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Ceramic Tile Installation in Your Area
Ceramic tile is a very old, very beautiful material that has both classic appeal and contemporary charm. It is very durable and performs excellently in places where other materials fall short. Ceramic tile installation is a process that, when done well, will result in a surface that is moisture-resistant and long-lasting. When done hurriedly or improperly, however, the results can be far from spectacular.
Ceramic Tile Installation Basics
- Choosing an Adhesive: Picking the right adhesive upfront will save a lot of hassle later on. There is no perfect adhesive for every ceramic tile installation, so you'll have to do your ceramic tile research. Some work best on concrete, others work best on wood. Some adhesives work well outdoors or in industrial settings, but are just too expensive for covering a countertop. It is worth the time to go and talk to a professional, tell him or her the specifics of your project, and follow any advice that's given.
- Preparing a Surface: Prepping is an important part of ceramic tile installation; almost as important as the kind of adhesive and tile you choose. No matter what kind of surface you are dealing with, it must be clear of any debris, extremely flat, and moisture free. If any one of these elements is missing, problems are likely to arise after the tiles are put in.
- Installing Ceramic Tile: Easy to learn, but hard to master, tile installation is a job that takes a lot of practice to get just right. You start with whatever adhesive you will be using (grout, thin set, etc.) and apply a layer of it onto the desired surface. Next, you gently work the tile into the adhesive until it is straight and its back is sufficiently embedded. When you reach an edge, unless you are uncommonly lucky, the tile will need to be cut to fit into place. If you're doing a floor tile installation, since you won't know how small the end tiles will need to be cut until after you've laid down the rest of the tiles and since you're not supposed to walk on the tiles you've already laid down for up to a day, take your measurements and cut the tiles while the others are setting.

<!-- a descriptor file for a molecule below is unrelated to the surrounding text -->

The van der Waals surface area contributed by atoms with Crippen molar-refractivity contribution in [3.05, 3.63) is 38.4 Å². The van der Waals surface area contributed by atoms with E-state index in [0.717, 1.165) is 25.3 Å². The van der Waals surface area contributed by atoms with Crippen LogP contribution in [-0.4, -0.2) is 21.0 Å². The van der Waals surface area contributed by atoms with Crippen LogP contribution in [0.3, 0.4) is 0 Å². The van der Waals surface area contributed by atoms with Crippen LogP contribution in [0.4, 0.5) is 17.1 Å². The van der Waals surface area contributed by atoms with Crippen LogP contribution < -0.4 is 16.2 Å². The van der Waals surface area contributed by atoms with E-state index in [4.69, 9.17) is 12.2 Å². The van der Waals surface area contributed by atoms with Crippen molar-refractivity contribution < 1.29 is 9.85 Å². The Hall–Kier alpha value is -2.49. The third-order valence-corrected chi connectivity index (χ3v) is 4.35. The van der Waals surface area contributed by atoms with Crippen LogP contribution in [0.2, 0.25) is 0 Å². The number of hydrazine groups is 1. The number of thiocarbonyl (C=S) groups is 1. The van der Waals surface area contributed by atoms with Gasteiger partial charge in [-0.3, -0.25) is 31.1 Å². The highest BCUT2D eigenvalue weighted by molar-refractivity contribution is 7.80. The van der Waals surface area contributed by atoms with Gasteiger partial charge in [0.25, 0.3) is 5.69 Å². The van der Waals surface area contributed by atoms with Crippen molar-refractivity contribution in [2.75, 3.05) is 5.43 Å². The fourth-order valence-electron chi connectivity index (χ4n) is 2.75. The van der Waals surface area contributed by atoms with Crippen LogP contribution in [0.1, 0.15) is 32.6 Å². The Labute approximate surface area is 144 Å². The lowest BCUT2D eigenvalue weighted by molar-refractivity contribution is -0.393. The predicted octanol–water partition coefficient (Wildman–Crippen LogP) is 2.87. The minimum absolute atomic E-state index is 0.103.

- Spacing Ceramic Tile: Make sure to lay down only enough adhesive to cover about two square feet at a time so that it doesn't start to dry without a tile attached to it (beginners might even want to start off with one square foot until they get the hang of it). One of the easiest mistakes to make is forming a grout line that isn't straight. Keep your tiles in line while putting them in or you could get stuck with a very unprofessional looking surface. On this note, it's a good idea to use a spacer to make sure that the lines between the tiles are even. You can find spacers ranging from 1/8" to 3/8", but most experts will tell you to stay in the middle with 1/4". You might be able to get away with a smaller spacer and tighter setting if you're using stone tile, one of the key differences between the two materials.
- Don't Skimp on the Sealant: After the initial tile installation is done, floors, walls, and countertops that will be exposed to a lot of moisture should be sealed. Actually, you'll need to seal the grout, not the tile itself. Not doing this can lead to deep setting stains as well as mildew. Tile is very easy to clean; grout, on the other hand, is notoriously difficult. Your best bet is to stop any permeation before it starts.
Professional Ceramic Tile Installation
We know that many homeowners are working with a tight budget, and we want to encourage you to complete home improvements as affordably as possible. Still, we would be remiss if we didn't tell you that installing ceramic tile is a lot harder than most people imagine at first. Even this tutorial isn't nearly enough to prepare you for the potential obstacles and near-certain hassles you'll face. If you're determined to give it a go on your own, find a steady hand and a patient demeanor and you may be pleasantly surprised with the end result. On the other hand, you should at least consider hiring a tile professional. According to data from homeowners across the country, the average cost of ceramic tile installation is right around $2,000, already making it one of the most cost-effective flooring options out there.
Marcus Pickett is a professional freelance writer for the home remodeling industry. He has published more than 600 articles on both regional and national topics within the home improvement industry.